Frank Musumici is your typical local teenager. He’s a West New York resident, he’s 15 years old, and loves playing basketball.
But Musumici just enjoyed the trip of a lifetime playing the sport he loves.
Musumici just recently spent a week in Austria – of all places – participating in the United World Games for the United States Student-Athlete World 16-and-under team in Klagenfurt, Austria.
More importantly, Musumuci’s team won the gold medal in the tournament, defeating a team from the United States Air Force Base located in Stuttgart, Germany.
So how does a West New York kid get the chance to play for a United States team in Austria?
“I went to an All-America showcase in Monroe [New Jersey],” Musumici explains. “And one of the scouts there told the people involved with the Student-Athlete World team about me.”
Musumici is a point guard who played freshman basketball for Hoboken High School last winter.
“I was sent an invitation to play for the team,” Musumici said. “I didn’t expect anything out of it.”
When a local kid receives a letter in the mail, asking him if he would like to play for a team going to Austria – an invitation coming totally out of the blue – one would have to be a tad skeptical.
After all, young Frank isn’t exactly the next coming of LeBron James. Musumici played a lot for the Redwings’ freshman team last season, but he didn’t exactly light up the scoreboard.
“The letter actually put me in shock,” said Musumici, who was the lone player from New Jersey on the United States Student-Athlete World team. “At first, we didn’t know much about this. But we did some research and found out that the group takes kids to play overseas.”
The Musumici family wasn’t the only one to do some checking into it. The local sports columnist did the same. He was just as skeptical as the Musumicis were.
But the online research turned out to be fruitful. The organization was legit.
“I thought I was dreaming,” Frank Musumici said. “I didn’t think it was real.”
Young Frank and his father, Frank, Sr. took the journey to Europe to begin Frank’s sojourn of a lifetime. They first flew seven hours to Frankfurt, Germany, then another flight to Italy and finally a bus ride to Austria.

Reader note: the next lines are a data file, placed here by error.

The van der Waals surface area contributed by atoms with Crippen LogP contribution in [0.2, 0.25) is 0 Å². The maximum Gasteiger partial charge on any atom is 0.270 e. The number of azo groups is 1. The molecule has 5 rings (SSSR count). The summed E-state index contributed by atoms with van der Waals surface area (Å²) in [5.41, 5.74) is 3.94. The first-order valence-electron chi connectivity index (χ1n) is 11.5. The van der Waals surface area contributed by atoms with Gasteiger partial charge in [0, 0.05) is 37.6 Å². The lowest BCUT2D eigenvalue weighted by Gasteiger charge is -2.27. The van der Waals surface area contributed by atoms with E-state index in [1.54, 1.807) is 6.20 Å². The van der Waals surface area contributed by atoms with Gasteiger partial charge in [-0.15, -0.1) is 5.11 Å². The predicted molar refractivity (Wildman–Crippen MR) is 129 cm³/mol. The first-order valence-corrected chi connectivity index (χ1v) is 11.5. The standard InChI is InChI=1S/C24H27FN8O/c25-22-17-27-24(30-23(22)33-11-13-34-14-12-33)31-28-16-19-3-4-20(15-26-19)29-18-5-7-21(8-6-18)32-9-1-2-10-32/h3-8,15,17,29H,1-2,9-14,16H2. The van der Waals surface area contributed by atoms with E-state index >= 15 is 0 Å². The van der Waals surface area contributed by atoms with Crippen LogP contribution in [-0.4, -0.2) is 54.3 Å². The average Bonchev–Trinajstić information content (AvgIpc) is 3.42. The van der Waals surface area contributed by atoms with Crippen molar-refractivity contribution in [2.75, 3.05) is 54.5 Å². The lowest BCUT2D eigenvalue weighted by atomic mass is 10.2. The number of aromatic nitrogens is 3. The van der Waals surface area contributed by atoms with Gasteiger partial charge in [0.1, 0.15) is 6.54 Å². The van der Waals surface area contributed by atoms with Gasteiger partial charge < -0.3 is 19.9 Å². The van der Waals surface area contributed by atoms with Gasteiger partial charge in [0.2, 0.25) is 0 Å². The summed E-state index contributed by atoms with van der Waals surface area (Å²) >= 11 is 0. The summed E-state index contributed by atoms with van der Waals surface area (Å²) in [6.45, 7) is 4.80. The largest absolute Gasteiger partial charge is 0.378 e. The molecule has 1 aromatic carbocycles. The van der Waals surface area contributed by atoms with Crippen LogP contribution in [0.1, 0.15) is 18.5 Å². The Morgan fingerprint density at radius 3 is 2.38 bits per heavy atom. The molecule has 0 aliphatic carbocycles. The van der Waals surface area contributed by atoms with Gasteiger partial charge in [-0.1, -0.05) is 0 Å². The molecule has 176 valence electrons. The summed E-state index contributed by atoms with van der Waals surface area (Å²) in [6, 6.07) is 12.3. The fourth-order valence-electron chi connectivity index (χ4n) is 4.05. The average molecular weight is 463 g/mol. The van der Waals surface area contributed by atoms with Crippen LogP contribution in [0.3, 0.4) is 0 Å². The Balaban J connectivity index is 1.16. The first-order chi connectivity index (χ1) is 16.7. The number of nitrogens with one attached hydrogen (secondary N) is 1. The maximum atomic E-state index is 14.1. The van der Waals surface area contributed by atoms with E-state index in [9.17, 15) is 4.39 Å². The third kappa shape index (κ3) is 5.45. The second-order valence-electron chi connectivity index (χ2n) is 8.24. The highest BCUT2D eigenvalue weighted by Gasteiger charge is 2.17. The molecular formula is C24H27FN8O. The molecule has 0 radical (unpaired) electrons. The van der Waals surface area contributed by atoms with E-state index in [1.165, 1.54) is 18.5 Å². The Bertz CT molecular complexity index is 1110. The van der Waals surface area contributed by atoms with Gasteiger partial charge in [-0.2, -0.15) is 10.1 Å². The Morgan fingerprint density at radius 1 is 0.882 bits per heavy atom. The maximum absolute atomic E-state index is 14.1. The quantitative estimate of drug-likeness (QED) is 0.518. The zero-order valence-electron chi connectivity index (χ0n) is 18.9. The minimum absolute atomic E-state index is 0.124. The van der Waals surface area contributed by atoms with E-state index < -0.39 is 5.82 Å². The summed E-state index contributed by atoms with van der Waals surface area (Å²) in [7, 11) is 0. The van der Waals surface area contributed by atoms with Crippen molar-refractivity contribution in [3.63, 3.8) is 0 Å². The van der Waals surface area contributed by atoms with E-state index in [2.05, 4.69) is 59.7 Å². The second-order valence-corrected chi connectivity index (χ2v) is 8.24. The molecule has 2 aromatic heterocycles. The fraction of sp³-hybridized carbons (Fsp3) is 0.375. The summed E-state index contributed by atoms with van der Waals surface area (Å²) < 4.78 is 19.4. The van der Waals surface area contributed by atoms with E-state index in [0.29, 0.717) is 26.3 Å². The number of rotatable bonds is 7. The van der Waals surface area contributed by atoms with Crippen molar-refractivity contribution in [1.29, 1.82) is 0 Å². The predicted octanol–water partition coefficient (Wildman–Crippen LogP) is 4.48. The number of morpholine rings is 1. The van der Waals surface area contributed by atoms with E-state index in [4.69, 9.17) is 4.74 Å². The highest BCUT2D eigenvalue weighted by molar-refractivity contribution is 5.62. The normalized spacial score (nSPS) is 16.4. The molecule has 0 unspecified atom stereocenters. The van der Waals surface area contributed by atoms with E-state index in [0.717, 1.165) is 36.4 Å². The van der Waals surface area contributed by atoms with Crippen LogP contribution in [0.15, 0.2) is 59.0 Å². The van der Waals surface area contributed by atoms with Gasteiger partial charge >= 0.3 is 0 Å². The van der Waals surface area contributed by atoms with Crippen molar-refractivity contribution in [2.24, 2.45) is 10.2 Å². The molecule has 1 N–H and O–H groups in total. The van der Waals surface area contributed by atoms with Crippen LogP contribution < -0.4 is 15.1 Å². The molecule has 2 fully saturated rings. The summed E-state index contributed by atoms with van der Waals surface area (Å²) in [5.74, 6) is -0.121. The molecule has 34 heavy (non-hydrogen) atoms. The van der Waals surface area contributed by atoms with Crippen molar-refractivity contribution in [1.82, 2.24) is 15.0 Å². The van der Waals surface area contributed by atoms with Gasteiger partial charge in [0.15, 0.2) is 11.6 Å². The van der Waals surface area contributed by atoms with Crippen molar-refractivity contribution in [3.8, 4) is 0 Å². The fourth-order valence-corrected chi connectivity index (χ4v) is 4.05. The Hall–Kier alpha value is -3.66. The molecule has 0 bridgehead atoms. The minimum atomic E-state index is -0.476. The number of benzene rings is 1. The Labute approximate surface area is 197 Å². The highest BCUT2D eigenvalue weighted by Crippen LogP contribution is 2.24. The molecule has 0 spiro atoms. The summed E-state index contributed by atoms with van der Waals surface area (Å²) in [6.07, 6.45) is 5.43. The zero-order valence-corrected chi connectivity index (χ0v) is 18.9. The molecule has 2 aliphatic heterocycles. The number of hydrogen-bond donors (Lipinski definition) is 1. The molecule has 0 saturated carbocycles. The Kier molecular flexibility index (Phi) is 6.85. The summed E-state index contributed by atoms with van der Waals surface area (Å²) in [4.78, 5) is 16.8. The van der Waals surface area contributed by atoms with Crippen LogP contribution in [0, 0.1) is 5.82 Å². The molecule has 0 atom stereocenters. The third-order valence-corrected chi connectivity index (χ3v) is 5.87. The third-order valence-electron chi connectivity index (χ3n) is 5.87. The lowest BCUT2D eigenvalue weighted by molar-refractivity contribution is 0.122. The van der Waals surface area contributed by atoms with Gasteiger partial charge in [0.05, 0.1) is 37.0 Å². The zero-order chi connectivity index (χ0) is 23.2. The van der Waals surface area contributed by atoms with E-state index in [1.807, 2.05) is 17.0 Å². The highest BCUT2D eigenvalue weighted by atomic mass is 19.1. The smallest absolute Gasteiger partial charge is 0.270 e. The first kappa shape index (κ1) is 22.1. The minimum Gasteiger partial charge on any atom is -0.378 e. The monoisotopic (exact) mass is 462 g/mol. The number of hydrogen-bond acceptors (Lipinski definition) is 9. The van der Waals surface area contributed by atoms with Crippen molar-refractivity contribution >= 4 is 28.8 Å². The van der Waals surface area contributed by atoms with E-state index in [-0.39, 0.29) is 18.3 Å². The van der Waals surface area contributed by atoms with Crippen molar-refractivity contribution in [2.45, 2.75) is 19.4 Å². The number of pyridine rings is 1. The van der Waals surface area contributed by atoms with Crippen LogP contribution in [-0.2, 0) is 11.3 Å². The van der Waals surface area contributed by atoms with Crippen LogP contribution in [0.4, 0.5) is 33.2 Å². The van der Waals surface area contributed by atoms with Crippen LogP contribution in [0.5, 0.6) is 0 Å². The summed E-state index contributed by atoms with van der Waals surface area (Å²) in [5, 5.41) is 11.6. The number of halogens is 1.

“All together, it was 11 hours,” Musumici said. “The time difference and all and the jet lag, that just got to me a little. I spent a day just getting used to it.”
Musumici then met his new teammates for practice in Klagenfurt.
“I was nervous when we first started, but then when we started playing, I got used to it,” Musumici said. “Then I was excited. I was playing for our country, wearing USA on my chest. It was incredible. I felt like I was dreaming.”
The competition at the United World Games came from all over the globe.
“There were teams from China, Japan, Turkey and Austria,” Musumici said. “When I first touched the ball, I didn’t know what to do. I felt like I should just give up the ball.”
Musumici got comfortable with his new international surroundings and teammates.
“I felt I shined there,” Musumici said. “Everyone told me that I played pretty well.”
There was only one problem. After the first game, Musumici suffered a sprained knee in the semifinals against a team from Austria called KOS Celovec that kept him on the sidelines until the title game. His coach, T.J. Morrison from Triton High School in southern New Jersey, told a local newspaper that he felt bad for Musumici. The USA Student-Athlete World team overcame a big deficit to win, 49-45, in overtime against KOS Celovec.
“I hated that Musumici got hurt,” Morrison said. “But I was happy to get him on the court at the end, so he could say he played in the final game.”
Musumici is getting treatment for his knee now that he’s back home, but he came back to Hoboken wearing a big gold medal.
“I tried to ignore the pain on the trip home,” Musumici said. “I slept a lot.”
All in all, it was the trip to end all trips.
“It really was exciting,” Musumici said. “I felt like I was dreaming the whole time. Especially when they put the gold medal around my neck. That was just unbelievable.”
Musumici said that he met friends at the tournament.
“I made a couple of different friends from different states,” Musumici said. “I met two guys from Austria. I’m going to try to keep in touch with everyone. It really is a great feeling, to finally get over there and winning. I liked going to the different towns and visiting.”
One thing is for sure: Musumici came back to Hudson County as a different basketball player.
“It boosted my confidence,” Musumici said. “That’s what I’m happiest about. I hope that the [Hoboken High] coach [Shawn Kolmer] will see me play and give me the chance to play varsity.”
It won’t be easy for a sophomore to crack the Redwings’ lineup, but Kolmer’s program did suffer a number of losses after graduation in June, so maybe the door is open for Musumici to walk in and take a spot on the varsity.
“I believe I can play with the varsity kids,” Musumici said.
See what a trip to Austria can do?
Musumici was not going to rest on his laurels or his injured knee, which has since healed.
He’s headed to East Stroudsburg University’s overnight camp next week to continue to develop his game.
But nothing will ever replace the chance to get a gold medal overseas, playing with USA on his chest.
“It was probably the best trip of my life,” Musumici said. “It’s probably the best summer I will ever have. I’ll never forget it.”
Jim Hague can be reached via e-mail at OGSMAR@aol.com. You can also read Jim’s blog at www.jimhaguesports.blogspot.com. This week, Jim takes on the United States women’s team’s behavior at the recent World Cup. You can also follow Jim on Twitter @ogsmar.